Six Tough Job Openings That Business Schools Can Help Fill

6 Tough Job Openings That Business Schools Can Help Fill

Business schools can help produce graduates prepared to fill these six types of jobs that will soon be in high demand.

Recruiters who visit your campus in the hopes of hiring the best and brightest candidates have found it to be a massive challenge this year, no matter the size or location of their companies. Unfortunately for most recruiters, attracting the Class of 2017 is shaping up to be even tougher as corporate pressure mounts to attract candidates who match the skill sets most in demand.

While there’s no magic bullet to slay this dragon, graduate business schools can take steps to help recruiters with their talent acquisition strategies. That includes encouraging recruiters to look beyond the obvious candidates and think more broadly about who would make a great fit.

“We’ve found that becoming more flexible in what we seek can make a big difference,” said Michael Kannisto, global director of talent acquisition at New York City-based International Flavors & Fragrances. “We’re looking beyond the obvious options to candidates in adjacent industries and related functions who have similar skill sets,” and then training those new hires in the specifics of the available jobs, he said.

A willingness to look at new college graduates and graduate school students who will need to grow into a position is another popular option, especially since the U.S. Census Bureau estimates that the retirement-age population will grow by 38 percent over the next 10 years. The aging population will drive up demand in many fields, so considering applicants who may be a few years away from what typically is considered a perfect fit for a job can be a great strategy, say career advisers.

The fact that rapid technical innovation makes many skills obsolete quickly adds to the need to incorporate lots of on-the-job training, and reinforces the notion that a candidate’s once-perfectly matched skills may be outdated by his or her first anniversary on the job.

“If you look at a job like information security analyst, hiring is projected to rise by 37 percent over the next six years, according to the U.S. Bureau of Labor Statistics (BLS), yet the job’s requirements are changing at a rapid pace,” says Kyle Kensing of, which fielded the study. So if a company has a rigid job description for this position, it’s not accounting for evolution within the job that could happen over just the next few months, he added.

Of course, working with companies to help them plan a recruitment strategy on your campus well before any specific jobs need to be filled is the smartest strategy, yet one that hasn’t been adopted widely, given the just-in-time nature of many industries.

“Through workforce planning and predictive analytics, it’s really critical to determine ahead of time what your hiring needs will be,” said Kannisto.

Efforts to recruit upstream by forging relationships beyond traditional college sources also can be effective, he added. Recruiters are encouraged to create programs with diversity organizations that work with younger age groups as a great way to help meet recruiting goals well beyond next year, Kannisto said.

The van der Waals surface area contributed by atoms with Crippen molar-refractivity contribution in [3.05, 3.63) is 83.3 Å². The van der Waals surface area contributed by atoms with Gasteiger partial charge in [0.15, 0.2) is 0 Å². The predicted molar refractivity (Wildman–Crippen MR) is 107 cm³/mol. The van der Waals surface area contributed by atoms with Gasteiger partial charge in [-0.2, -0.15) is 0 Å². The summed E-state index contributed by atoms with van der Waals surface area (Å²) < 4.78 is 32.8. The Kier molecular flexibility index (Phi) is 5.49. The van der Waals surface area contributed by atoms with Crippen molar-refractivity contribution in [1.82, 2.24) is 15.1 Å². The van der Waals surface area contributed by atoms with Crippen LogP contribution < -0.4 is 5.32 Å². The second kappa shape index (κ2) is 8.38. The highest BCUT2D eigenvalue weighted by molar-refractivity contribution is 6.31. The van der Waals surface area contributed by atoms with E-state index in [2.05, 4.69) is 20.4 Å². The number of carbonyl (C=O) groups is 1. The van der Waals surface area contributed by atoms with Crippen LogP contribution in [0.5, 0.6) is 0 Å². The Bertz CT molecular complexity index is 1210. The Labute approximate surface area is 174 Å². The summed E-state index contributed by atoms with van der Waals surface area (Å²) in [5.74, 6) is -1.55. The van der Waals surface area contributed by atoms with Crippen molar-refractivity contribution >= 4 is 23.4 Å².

For those more worried about the near future, here are six jobs that can be filled by business school graduates that CareerCast expects will be especially difficult to hire for next year for a range of reasons, including BLS-projected talent shortages, retirements due to an aging workforce, and above-average growth in demand:

1. Data Scientist

Roughly 6,000 companies are expected to hire for an estimated 4.4 million IT jobs with direct ties to data analysis next year, reported CareerCast via Stamford, Connecticut-based Gartner. Data science’s hiring boom is tricky to measure, say analysts, because the field is so new that the BLS doesn’t yet track specific hiring needs. In addition, the skill sets and responsibilities are still being defined at many companies, which likely will increase the recruiting challenge as hiring managers redefine what they seek on a regular basis.

2. General and Operations Manager

To meet the expected 12.4 percent growth in demand that the BLS anticipates by 2022, recruiters will have to get busy soon. That growth rate translates into 613,000 open positions to fill for general and operations managers over the next seven years.

3. Information Security Analyst

The proliferation of cloud-based technology is a driving force in the need for this job. Microsoft reported that by the beginning of next year, North American companies will need to employ at least 2.7 million cloud-computing workers, including information security analysts, and labor analysts say the supply can’t meet that demand.

4. Marketing Manager

With the explosive growth in digital marketing and an already high average annual salary of 127,130 USD, marketing managers are in very short supply, reported the BLS. Looking to new college graduates to help fill the pipeline won’t suffice, as marketing is one of the skill sets most in demand by college recruiters, according to the National Association of Colleges and Employers.

5. Medical Services Manager

The requirements for this position overlap the nation’s highest labor shortage industries, as estimated by BLS: health care, social assistance, and professional business services. The BLS projects 73,300 new hires will be needed in the field by 2022, and predicts a 23 percent overall increase in employment.

6. Software Engineer

The Conference Board estimates there will be three jobs available for every new college graduate from a computer science program in 2016. This statistic is not surprising, given that the BLS estimates 222,600 software engineering jobs will need to be filled by 2022.

Tony Lee, Vice President, Editorial, SHRMTony Lee is vice president of editorial for SHRM.